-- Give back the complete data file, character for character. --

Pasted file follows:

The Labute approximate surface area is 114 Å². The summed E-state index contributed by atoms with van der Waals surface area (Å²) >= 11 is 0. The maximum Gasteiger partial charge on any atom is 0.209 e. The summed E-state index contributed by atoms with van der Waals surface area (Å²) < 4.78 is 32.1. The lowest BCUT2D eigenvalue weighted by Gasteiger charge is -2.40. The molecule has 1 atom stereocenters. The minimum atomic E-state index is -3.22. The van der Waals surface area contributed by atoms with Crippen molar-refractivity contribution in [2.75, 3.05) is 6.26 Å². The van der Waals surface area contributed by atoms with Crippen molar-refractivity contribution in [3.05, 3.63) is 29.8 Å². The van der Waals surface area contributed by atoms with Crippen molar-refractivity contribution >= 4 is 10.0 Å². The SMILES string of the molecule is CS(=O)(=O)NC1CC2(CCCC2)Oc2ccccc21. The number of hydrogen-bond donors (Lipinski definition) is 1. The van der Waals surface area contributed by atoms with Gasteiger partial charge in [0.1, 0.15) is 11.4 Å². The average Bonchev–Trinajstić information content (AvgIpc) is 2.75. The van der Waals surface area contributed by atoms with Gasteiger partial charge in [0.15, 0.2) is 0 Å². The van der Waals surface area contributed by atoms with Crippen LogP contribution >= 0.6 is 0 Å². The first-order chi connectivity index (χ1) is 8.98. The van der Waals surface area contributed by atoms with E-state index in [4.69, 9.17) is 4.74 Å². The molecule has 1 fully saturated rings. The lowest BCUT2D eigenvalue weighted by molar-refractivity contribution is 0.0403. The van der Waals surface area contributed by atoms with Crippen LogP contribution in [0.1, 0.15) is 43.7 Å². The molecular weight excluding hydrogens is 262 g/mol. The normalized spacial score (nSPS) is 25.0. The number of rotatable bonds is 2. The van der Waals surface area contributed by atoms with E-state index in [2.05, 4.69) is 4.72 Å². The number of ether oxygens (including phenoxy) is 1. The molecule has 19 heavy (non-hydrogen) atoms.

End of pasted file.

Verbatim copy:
The Labute approximate surface area is 114 Å². The summed E-state index contributed by atoms with van der Waals surface area (Å²) >= 11 is 0. The maximum Gasteiger partial charge on any atom is 0.209 e. The summed E-state index contributed by atoms with van der Waals surface area (Å²) < 4.78 is 32.1. The lowest BCUT2D eigenvalue weighted by Gasteiger charge is -2.40. The molecule has 1 atom stereocenters. The minimum atomic E-state index is -3.22. The van der Waals surface area contributed by atoms with Crippen molar-refractivity contribution in [2.75, 3.05) is 6.26 Å². The van der Waals surface area contributed by atoms with Crippen molar-refractivity contribution in [3.05, 3.63) is 29.8 Å². The van der Waals surface area contributed by atoms with Crippen molar-refractivity contribution >= 4 is 10.0 Å². The SMILES string of the molecule is CS(=O)(=O)NC1CC2(CCCC2)Oc2ccccc21. The number of hydrogen-bond donors (Lipinski definition) is 1. The van der Waals surface area contributed by atoms with Gasteiger partial charge in [0.1, 0.15) is 11.4 Å². The average Bonchev–Trinajstić information content (AvgIpc) is 2.75. The van der Waals surface area contributed by atoms with Gasteiger partial charge in [0.15, 0.2) is 0 Å². The van der Waals surface area contributed by atoms with Crippen LogP contribution >= 0.6 is 0 Å². The first-order chi connectivity index (χ1) is 8.98. The van der Waals surface area contributed by atoms with E-state index in [4.69, 9.17) is 4.74 Å². The molecule has 1 fully saturated rings. The lowest BCUT2D eigenvalue weighted by molar-refractivity contribution is 0.0403. The van der Waals surface area contributed by atoms with Crippen LogP contribution in [0.1, 0.15) is 43.7 Å². The molecular weight excluding hydrogens is 262 g/mol. The normalized spacial score (nSPS) is 25.0. The number of rotatable bonds is 2. The van der Waals surface area contributed by atoms with E-state index in [2.05, 4.69) is 4.72 Å². The number of ether oxygens (including phenoxy) is 1. The molecule has 19 heavy (non-hydrogen) atoms.